Wilson, William

January, 2024

By: Wilson, William; Lakkakula, Prithviraj; Bullock, David
The Russian invasion of Ukraine disrupted grain flows from that region. As a result of the invasion, Ukraine has evolved from a country with some of the lowest logistical costs in the world to having the highest logistical cost. This paperÕs purpose is to analyze the effects of the Russian invasion on the logistical functions and the costs for corn exports from Ukraine and its competitors using an optimized Monte Carlo simulation model. Most important are the effects of the radical increase in shipping costs from Ukraine, reduced port capacity and export supplies.

January, 2021

By: Lakkakula, Prithviraj; Wilson, William
Forward pricing and allocation mechanisms for rail transportation serve critical functions for the grain-marketing system. We examine the effects of shipping costs on the origin and export basis using a panel simultaneous-equations model. Results indicate that the origin and export basis are determined simultaneously, with each one affected by the dynamic variability of shipping costs. On average, a $1 increase for the shipping costs decreases the origin basis by $0.19 and increases the export basis by $0.82/bu of soybeans. The interaction between shipping cost and exports on the export basis impacts both marketing and trading strategies in the grain-marketing system.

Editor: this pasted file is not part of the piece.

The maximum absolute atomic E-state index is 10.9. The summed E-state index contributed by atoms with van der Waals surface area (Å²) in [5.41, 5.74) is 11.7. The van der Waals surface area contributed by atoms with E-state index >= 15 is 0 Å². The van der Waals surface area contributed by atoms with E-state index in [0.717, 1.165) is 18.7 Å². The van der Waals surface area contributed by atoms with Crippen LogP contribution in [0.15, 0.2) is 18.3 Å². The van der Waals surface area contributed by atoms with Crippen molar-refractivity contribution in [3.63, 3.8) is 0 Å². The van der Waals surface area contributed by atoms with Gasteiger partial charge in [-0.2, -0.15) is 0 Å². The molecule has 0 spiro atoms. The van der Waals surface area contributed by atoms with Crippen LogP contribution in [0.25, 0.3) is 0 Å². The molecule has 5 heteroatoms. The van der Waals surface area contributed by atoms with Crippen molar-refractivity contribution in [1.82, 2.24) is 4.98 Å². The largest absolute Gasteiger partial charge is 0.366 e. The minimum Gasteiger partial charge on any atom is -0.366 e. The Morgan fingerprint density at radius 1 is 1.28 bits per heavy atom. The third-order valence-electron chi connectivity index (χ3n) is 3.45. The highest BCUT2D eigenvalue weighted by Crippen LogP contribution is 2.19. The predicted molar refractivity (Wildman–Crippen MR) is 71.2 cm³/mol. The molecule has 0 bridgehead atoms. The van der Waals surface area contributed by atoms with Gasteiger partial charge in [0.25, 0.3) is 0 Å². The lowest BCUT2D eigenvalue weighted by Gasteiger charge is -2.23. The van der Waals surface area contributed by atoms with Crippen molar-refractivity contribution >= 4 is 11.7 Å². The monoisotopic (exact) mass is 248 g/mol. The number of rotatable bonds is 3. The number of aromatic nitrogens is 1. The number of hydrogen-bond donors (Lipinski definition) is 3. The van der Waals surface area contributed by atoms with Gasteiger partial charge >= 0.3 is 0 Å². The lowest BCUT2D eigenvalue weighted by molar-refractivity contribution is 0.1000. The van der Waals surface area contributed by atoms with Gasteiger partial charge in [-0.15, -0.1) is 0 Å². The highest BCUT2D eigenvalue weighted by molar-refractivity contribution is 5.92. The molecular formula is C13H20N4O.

May, 2017

By: Wynn, Katherine; Spangenberg, German; Smith, Kevin; Wilson, William
This study specifies a framework to evaluate an investment strategy combining a market assessment with a valuation method using a stochastic binomial real option model. The market assessment uses multi-criteria analysis to determine which markets should be targeted for commercialization of a genetically modified trait in a target crop. The stochastic binomial real option model is developed to determine whether commercialization is financially viable. The framework was applied to canola being developed using gene technology to increase its drought tolerance. Our results showed that drought-tolerant canola would be more profitable than conventional varieties, but it would only be sufficiently profitable to pursue commercialization in targeted regions or countries.